Another instrumental goal that is likely to emerge in a wide range of circumstances is that as long as humans are still in power, and as long as the AI's ultimate goals are poorly aligned with human values, the AI will try to hide its true intentions. For concreteness, we may consider one of Bostrom's favorite running examples: the paperclip maximizer. Maximizing the production of paperclips may sound like a pretty harmless goal of a machine, but only up to the point where it attains superintelligence and the capacity to take over the world and to consequently turn the entire solar system (or perhaps even the entire observable universe) into a giant heap of paperclips. The goal of the paperclip maximizer is clearly not very well aligned with human values, and as soon as we humans realize what the machine is up to, we will do what we can to pull the plug on it or to prevent its plans by other means. But if the machine is smart, it will forsee this reaction from us, and therefore hide its intention to turn everything (including us) into paperclips, until the moment when it has become so powerful that we can no longer put up any resistance. This is what Bostrom calls the treacherous turn. On p 119 of Superintelligence he gives the following definition.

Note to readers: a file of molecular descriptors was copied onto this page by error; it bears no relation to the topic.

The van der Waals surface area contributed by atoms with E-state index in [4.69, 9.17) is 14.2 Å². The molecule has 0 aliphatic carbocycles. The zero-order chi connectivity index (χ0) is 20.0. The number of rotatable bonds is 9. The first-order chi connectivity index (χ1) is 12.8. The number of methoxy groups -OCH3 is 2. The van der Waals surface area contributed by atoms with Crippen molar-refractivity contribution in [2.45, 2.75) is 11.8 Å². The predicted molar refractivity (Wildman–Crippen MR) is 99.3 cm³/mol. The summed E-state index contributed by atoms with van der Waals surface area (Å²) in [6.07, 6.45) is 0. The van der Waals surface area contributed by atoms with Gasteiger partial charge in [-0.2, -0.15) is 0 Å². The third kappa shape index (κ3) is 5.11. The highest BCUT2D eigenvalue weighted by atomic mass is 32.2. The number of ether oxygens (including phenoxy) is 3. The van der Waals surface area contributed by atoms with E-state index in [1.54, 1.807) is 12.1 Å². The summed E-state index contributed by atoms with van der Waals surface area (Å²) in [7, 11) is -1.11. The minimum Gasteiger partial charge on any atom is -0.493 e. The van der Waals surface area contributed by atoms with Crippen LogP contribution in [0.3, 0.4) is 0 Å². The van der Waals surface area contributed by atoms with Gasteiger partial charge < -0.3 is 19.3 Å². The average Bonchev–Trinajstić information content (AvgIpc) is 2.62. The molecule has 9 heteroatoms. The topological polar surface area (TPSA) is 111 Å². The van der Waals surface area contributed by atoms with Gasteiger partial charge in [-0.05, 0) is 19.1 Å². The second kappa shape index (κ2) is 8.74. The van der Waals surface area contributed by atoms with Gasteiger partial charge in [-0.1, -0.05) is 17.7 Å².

- The treacherous turn: While weak, an AI behaves cooperatively (increasingly so, as it gets smarter). When the AI gets sufficiently strong - without warning or provocation - it strikes, forms a singleton,2 and begins directly to optimize the world according to the criteria implied by its final values.